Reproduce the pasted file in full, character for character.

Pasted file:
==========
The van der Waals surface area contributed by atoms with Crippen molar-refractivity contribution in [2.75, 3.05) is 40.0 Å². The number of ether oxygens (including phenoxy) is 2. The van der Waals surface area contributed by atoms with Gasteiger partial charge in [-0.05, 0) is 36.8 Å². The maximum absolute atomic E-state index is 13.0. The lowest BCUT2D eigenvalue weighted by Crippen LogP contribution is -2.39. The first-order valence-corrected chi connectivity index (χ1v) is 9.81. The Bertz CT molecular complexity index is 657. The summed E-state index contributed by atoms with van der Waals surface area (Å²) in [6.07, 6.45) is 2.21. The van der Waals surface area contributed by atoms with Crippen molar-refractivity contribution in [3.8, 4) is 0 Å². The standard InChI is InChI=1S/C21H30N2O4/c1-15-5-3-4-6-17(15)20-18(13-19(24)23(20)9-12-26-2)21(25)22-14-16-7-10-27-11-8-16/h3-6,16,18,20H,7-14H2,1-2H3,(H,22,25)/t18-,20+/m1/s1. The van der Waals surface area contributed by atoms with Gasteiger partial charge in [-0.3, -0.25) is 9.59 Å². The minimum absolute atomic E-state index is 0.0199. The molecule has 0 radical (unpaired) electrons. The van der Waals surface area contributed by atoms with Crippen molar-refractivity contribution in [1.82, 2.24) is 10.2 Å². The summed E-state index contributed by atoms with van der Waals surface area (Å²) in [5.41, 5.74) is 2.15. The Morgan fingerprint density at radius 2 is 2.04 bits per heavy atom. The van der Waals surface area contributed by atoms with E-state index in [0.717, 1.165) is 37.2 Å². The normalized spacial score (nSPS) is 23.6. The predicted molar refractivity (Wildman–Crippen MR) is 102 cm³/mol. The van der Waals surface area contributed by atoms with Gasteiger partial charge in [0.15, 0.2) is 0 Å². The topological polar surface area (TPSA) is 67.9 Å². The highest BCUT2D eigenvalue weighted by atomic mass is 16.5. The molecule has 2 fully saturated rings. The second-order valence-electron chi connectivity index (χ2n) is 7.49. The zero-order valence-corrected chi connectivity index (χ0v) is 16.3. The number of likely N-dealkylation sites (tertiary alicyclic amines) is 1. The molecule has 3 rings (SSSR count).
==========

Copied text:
The van der Waals surface area contributed by atoms with Crippen molar-refractivity contribution in [2.75, 3.05) is 40.0 Å². The number of ether oxygens (including phenoxy) is 2. The van der Waals surface area contributed by atoms with Gasteiger partial charge in [-0.05, 0) is 36.8 Å². The maximum absolute atomic E-state index is 13.0. The lowest BCUT2D eigenvalue weighted by Crippen LogP contribution is -2.39. The first-order valence-corrected chi connectivity index (χ1v) is 9.81. The Bertz CT molecular complexity index is 657. The summed E-state index contributed by atoms with van der Waals surface area (Å²) in [6.07, 6.45) is 2.21. The van der Waals surface area contributed by atoms with Crippen molar-refractivity contribution in [3.8, 4) is 0 Å². The standard InChI is InChI=1S/C21H30N2O4/c1-15-5-3-4-6-17(15)20-18(13-19(24)23(20)9-12-26-2)21(25)22-14-16-7-10-27-11-8-16/h3-6,16,18,20H,7-14H2,1-2H3,(H,22,25)/t18-,20+/m1/s1. The van der Waals surface area contributed by atoms with Gasteiger partial charge in [-0.3, -0.25) is 9.59 Å². The minimum absolute atomic E-state index is 0.0199. The molecule has 0 radical (unpaired) electrons. The van der Waals surface area contributed by atoms with Crippen molar-refractivity contribution in [1.82, 2.24) is 10.2 Å². The summed E-state index contributed by atoms with van der Waals surface area (Å²) in [5.41, 5.74) is 2.15. The Morgan fingerprint density at radius 2 is 2.04 bits per heavy atom. The van der Waals surface area contributed by atoms with E-state index in [0.717, 1.165) is 37.2 Å². The normalized spacial score (nSPS) is 23.6. The predicted molar refractivity (Wildman–Crippen MR) is 102 cm³/mol. The van der Waals surface area contributed by atoms with Gasteiger partial charge in [0.15, 0.2) is 0 Å². The topological polar surface area (TPSA) is 67.9 Å². The highest BCUT2D eigenvalue weighted by atomic mass is 16.5. The molecule has 2 fully saturated rings. The second-order valence-electron chi connectivity index (χ2n) is 7.49. The zero-order valence-corrected chi connectivity index (χ0v) is 16.3. The number of likely N-dealkylation sites (tertiary alicyclic amines) is 1. The molecule has 3 rings (SSSR count).